KNOXVILLE, Tenn. (WATE) — As we commemorate the 100-year anniversary of the Women’s Right to Vote during this year’s Black History Month, a local group is highlighting the fact that African-American women played an important role in the voting effort.
It was Aug. 18, 1920 when the 19th Amendment to the Constitution was ratified, giving American women the right to vote. Later that year, on Nov. 2, more than 8 million women in our country voted in elections for the first time.
The local “I AM the Voice of the Voiceless” group wants our community to know about an overlooked part of history.
“From the very beginning — from Harriet Tubman, who was a slave, to major suffragette activists, there were black women who were millionaires, abolitionists, educators… who used their influence, they used their money, they used their time, they suffered,” said Executive Director Vivian Shipe. “They fought for the rights for all women to be able to have that right to vote.”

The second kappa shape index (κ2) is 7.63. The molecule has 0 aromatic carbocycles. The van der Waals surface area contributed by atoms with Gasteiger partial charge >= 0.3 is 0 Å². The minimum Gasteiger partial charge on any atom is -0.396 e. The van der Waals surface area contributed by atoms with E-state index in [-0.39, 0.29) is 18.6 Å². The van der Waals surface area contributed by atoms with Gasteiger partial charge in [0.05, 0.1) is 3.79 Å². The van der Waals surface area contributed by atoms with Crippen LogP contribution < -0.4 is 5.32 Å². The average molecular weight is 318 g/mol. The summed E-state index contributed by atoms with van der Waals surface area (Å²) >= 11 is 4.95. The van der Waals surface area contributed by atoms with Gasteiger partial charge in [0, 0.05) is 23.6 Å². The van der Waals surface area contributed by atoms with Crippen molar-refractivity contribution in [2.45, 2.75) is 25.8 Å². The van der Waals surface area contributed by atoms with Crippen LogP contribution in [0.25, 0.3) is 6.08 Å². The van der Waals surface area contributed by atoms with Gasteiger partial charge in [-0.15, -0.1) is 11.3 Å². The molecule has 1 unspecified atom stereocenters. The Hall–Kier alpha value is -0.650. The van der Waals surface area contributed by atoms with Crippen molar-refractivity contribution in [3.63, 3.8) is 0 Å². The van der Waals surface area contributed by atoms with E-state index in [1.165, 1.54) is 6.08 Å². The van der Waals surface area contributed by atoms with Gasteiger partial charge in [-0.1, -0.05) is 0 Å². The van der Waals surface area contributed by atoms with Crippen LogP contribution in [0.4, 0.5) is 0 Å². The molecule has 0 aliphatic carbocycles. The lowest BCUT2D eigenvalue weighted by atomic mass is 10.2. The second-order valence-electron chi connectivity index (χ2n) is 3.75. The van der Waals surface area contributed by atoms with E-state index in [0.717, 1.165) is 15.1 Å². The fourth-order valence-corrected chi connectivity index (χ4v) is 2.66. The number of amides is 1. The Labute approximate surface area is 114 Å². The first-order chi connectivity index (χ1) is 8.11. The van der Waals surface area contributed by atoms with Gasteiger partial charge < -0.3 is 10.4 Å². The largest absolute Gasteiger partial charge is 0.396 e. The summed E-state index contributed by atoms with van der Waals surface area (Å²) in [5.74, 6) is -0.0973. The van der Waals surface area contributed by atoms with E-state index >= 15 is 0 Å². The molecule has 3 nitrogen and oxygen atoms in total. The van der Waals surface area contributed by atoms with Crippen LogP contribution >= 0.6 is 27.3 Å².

Knox County Commissioner Evelyn Gill adds, “it not only gave women the right to vote, it gave women a voice in government.”
The “I AM the Voice of the Voiceless” organization is planning an event to honor what it’s calling “The Shades of The Suffrage Movement.”
The event is described as “a creative expression and live performance showcase celebrating the overlooked contributions of African-American women to the suffrage movement.” It’s happening Saturday, Feb. 29 from 2 – 5 p.m. at the Public Works Building on Morris Avenue in Knoxville.
They’re looking for people to take part by doing re-enactments, dance, and essays.
Sponsors are needed as well.
To learn more, contact:
I AM the Voice of the Voiceless
3615 Martin Luther King Drive
Knoxville, TN 37914